The McKinley statue for the purposes of this article refers to one of various statues of President of the United States William McKinley, specifically the 8.5 feet (2.6 m) bronze statue in Arcata, California. This statue of McKinley was commissioned by 81-year-old 49'er George Zehndner in 1905. Zehndner had met McKinley in 1901 and was much impressed by "the first modern president." The president's assassination soon after moved Zehndner to memorialize the president. Zehndner paid $15,000 for the nine-foot statue.

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  • The McKinley statue for the purposes of this article refers to one of various statues of President of the United States William McKinley, specifically the 8.5 feet (2.6 m) bronze statue in Arcata, California. This statue of McKinley was commissioned by 81-year-old 49'er George Zehndner in 1905. Zehndner had met McKinley in 1901 and was much impressed by "the first modern president." The president's assassination soon after moved Zehndner to memorialize the president. Zehndner paid $15,000 for the nine-foot statue. The statue was sculpted by Haig Patigian in San Francisco, California. where it fell over during the 1906 San Francisco earthquake but was cushioned by a plaster model and a workman later moved it to a different building where it survived the fire. The artist discovered his statue lying down in a foundry near the waterfront south of Market Street in San Francisco. It had been knocked down by the quake, but a large plaster model had braced its fall. Patigian feared his statue might melt, but he had to leave it as the statue was too large for him to move. A week later, the foundry owner told Patigian that the statue had been destroyed. Patigian later discovered that his statue of McKinley had been saved from the burning foundry by the employee of a nearby machine shop, along with several passersby. They had hauled the statue onto a truck, which succumbed to the flames. The statue was moved by steamboat to the nearby port town of Eureka in May, 1906. Zehndner presented the statue to the city of Arcata on July 4, 1906, as "a gift to the city of Arcata for all time to come." Two thousand people, more visitors than the town had ever received, came to Arcata for the unveiling. The statue, located in the middle of the Arcata Plaza, is in the center of the town's cultural activity. The statue has been embroiled in controversy in Arcata, a liberal college town in Humboldt County, California, since the 1970s. Opponents of the statue decry McKinley's racist and imperialistic policies, while defenders support the statue's historical importance and characterize removal attempts as censorship. (en)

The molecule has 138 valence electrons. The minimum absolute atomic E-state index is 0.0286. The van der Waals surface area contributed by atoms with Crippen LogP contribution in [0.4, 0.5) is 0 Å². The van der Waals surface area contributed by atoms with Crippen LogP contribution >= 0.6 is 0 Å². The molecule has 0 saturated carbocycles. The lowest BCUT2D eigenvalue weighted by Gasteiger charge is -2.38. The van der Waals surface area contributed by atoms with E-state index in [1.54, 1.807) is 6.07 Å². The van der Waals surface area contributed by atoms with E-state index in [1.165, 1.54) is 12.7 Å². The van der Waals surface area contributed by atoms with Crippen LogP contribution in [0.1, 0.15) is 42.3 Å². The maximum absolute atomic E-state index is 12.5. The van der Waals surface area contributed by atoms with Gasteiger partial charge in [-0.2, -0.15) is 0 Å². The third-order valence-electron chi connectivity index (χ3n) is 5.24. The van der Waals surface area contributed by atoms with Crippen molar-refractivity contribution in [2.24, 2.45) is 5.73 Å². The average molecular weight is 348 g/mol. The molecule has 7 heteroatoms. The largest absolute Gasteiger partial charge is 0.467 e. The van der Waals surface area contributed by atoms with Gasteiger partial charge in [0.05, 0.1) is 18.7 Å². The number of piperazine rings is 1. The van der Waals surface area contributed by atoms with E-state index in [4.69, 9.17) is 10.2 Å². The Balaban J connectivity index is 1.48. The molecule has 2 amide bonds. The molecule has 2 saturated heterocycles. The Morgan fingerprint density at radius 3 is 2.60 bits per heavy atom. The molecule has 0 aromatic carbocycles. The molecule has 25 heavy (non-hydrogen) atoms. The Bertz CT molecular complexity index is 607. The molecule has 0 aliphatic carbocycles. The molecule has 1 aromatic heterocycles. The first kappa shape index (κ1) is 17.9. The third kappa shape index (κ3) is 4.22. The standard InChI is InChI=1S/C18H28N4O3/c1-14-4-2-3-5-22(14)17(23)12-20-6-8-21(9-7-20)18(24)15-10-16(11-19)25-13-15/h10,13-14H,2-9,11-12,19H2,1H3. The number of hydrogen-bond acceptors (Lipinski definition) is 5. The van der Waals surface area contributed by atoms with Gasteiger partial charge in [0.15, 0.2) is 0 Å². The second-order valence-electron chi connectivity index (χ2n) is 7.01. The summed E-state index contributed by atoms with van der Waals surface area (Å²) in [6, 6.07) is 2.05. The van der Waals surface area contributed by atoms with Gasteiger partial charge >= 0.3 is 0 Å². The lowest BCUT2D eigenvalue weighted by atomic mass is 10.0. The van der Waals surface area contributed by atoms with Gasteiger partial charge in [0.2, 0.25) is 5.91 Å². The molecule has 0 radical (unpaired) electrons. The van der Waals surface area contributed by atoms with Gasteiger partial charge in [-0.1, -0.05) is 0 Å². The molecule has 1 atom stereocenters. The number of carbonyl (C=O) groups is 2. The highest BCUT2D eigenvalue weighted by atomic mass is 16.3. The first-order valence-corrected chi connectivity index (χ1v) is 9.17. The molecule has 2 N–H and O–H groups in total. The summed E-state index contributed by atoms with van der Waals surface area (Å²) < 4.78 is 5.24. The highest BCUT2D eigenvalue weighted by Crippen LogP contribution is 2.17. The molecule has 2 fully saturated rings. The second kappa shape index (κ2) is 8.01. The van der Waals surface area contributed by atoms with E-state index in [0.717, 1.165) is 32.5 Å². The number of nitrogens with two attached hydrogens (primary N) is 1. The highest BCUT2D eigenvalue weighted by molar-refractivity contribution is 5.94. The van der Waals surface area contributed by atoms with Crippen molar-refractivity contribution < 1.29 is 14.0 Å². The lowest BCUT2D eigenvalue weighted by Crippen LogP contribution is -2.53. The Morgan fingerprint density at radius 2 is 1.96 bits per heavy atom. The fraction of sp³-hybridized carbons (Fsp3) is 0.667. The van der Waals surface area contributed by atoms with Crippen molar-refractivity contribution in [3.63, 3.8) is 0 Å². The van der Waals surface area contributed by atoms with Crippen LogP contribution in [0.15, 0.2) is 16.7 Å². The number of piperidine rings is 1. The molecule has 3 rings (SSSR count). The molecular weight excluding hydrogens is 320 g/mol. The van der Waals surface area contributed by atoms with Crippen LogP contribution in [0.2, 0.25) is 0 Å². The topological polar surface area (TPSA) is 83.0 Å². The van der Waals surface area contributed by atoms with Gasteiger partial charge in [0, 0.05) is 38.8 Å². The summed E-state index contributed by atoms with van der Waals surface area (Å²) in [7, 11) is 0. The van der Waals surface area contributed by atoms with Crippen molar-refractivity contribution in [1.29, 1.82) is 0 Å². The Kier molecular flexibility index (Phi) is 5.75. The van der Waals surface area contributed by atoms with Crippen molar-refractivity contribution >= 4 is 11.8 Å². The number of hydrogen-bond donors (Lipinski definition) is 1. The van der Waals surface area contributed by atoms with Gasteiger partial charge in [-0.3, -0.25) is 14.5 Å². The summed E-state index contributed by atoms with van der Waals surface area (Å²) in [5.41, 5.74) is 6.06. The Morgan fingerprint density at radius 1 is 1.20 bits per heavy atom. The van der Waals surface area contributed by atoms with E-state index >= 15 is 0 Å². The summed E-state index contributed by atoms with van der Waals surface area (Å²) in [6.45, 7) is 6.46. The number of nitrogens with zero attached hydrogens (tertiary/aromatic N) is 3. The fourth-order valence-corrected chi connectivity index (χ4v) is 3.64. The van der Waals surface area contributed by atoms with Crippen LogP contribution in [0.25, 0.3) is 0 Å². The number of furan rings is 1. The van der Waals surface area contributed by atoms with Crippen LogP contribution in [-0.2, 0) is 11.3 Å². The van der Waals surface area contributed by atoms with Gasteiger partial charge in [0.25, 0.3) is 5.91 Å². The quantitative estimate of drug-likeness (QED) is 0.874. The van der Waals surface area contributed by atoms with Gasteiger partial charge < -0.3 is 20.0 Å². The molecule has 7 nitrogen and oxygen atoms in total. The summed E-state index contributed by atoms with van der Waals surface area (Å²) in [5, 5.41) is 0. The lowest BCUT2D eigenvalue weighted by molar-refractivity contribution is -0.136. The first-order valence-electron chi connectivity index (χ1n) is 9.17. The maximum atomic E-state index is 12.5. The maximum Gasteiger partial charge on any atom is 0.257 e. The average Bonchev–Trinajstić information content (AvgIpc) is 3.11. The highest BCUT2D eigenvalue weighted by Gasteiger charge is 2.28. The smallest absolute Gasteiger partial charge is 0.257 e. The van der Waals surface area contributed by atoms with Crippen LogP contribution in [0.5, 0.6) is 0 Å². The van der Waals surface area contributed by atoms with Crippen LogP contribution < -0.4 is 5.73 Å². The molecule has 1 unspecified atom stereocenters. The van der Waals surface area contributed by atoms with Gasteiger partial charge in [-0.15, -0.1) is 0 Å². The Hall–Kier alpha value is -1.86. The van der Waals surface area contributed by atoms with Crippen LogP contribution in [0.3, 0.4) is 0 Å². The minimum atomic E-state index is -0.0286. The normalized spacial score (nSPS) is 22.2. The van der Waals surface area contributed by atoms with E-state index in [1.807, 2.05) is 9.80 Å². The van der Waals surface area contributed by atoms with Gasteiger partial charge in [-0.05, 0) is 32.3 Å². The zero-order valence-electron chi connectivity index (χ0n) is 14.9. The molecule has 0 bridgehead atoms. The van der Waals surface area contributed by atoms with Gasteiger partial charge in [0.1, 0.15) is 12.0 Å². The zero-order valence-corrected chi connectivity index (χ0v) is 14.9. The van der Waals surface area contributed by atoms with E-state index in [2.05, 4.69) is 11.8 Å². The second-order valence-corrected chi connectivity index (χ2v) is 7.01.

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  • The McKinley statue for the purposes of this article refers to one of various statues of President of the United States William McKinley, specifically the 8.5 feet (2.6 m) bronze statue in Arcata, California. This statue of McKinley was commissioned by 81-year-old 49'er George Zehndner in 1905. Zehndner had met McKinley in 1901 and was much impressed by "the first modern president." The president's assassination soon after moved Zehndner to memorialize the president. Zehndner paid $15,000 for the nine-foot statue. (en)
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  • William McKinley statue (Patigian) (en)
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